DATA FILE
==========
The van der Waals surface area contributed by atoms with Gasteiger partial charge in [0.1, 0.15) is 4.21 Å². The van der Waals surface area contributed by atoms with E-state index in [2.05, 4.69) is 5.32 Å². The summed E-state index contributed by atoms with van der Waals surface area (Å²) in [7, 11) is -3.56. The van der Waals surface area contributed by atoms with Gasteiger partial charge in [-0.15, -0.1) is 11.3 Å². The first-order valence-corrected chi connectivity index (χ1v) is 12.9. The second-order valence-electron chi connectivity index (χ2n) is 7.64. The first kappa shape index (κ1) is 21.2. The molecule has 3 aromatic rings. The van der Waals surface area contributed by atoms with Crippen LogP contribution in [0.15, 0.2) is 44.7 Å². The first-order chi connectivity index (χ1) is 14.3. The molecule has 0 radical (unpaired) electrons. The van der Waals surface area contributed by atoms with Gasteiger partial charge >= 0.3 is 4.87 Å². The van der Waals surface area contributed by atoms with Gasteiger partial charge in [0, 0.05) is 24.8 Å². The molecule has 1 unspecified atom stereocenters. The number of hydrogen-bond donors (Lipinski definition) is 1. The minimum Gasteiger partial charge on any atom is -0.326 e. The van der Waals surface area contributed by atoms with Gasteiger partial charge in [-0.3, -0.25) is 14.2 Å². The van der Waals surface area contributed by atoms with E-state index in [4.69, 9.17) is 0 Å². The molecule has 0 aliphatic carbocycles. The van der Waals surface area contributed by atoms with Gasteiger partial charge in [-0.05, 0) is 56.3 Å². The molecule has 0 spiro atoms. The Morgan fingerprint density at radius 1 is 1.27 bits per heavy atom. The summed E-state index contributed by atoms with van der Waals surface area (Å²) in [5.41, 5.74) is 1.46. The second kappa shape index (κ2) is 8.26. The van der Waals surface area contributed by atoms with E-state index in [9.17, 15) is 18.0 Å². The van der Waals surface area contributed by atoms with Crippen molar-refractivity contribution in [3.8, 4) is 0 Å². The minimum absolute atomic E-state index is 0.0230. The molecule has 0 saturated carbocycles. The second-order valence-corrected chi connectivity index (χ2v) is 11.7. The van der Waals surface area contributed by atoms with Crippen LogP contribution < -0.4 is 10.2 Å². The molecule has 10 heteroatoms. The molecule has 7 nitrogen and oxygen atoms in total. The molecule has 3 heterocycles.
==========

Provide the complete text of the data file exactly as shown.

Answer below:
The van der Waals surface area contributed by atoms with Gasteiger partial charge in [0.1, 0.15) is 4.21 Å². The van der Waals surface area contributed by atoms with E-state index in [2.05, 4.69) is 5.32 Å². The summed E-state index contributed by atoms with van der Waals surface area (Å²) in [7, 11) is -3.56. The van der Waals surface area contributed by atoms with Gasteiger partial charge in [-0.15, -0.1) is 11.3 Å². The first-order valence-corrected chi connectivity index (χ1v) is 12.9. The second-order valence-electron chi connectivity index (χ2n) is 7.64. The first kappa shape index (κ1) is 21.2. The molecule has 3 aromatic rings. The van der Waals surface area contributed by atoms with Crippen LogP contribution in [0.15, 0.2) is 44.7 Å². The first-order chi connectivity index (χ1) is 14.3. The molecule has 0 radical (unpaired) electrons. The van der Waals surface area contributed by atoms with Gasteiger partial charge >= 0.3 is 4.87 Å². The van der Waals surface area contributed by atoms with Gasteiger partial charge in [0, 0.05) is 24.8 Å². The molecule has 1 unspecified atom stereocenters. The number of hydrogen-bond donors (Lipinski definition) is 1. The minimum Gasteiger partial charge on any atom is -0.326 e. The van der Waals surface area contributed by atoms with Gasteiger partial charge in [-0.3, -0.25) is 14.2 Å². The van der Waals surface area contributed by atoms with E-state index in [4.69, 9.17) is 0 Å². The molecule has 0 aliphatic carbocycles. The van der Waals surface area contributed by atoms with Gasteiger partial charge in [-0.05, 0) is 56.3 Å². The molecule has 0 spiro atoms. The Morgan fingerprint density at radius 1 is 1.27 bits per heavy atom. The summed E-state index contributed by atoms with van der Waals surface area (Å²) in [5.41, 5.74) is 1.46. The second kappa shape index (κ2) is 8.26. The van der Waals surface area contributed by atoms with E-state index in [9.17, 15) is 18.0 Å². The van der Waals surface area contributed by atoms with Crippen molar-refractivity contribution in [3.8, 4) is 0 Å². The minimum absolute atomic E-state index is 0.0230. The molecule has 0 saturated carbocycles. The second-order valence-corrected chi connectivity index (χ2v) is 11.7. The van der Waals surface area contributed by atoms with Crippen LogP contribution < -0.4 is 10.2 Å². The molecule has 10 heteroatoms. The molecule has 7 nitrogen and oxygen atoms in total. The molecule has 3 heterocycles.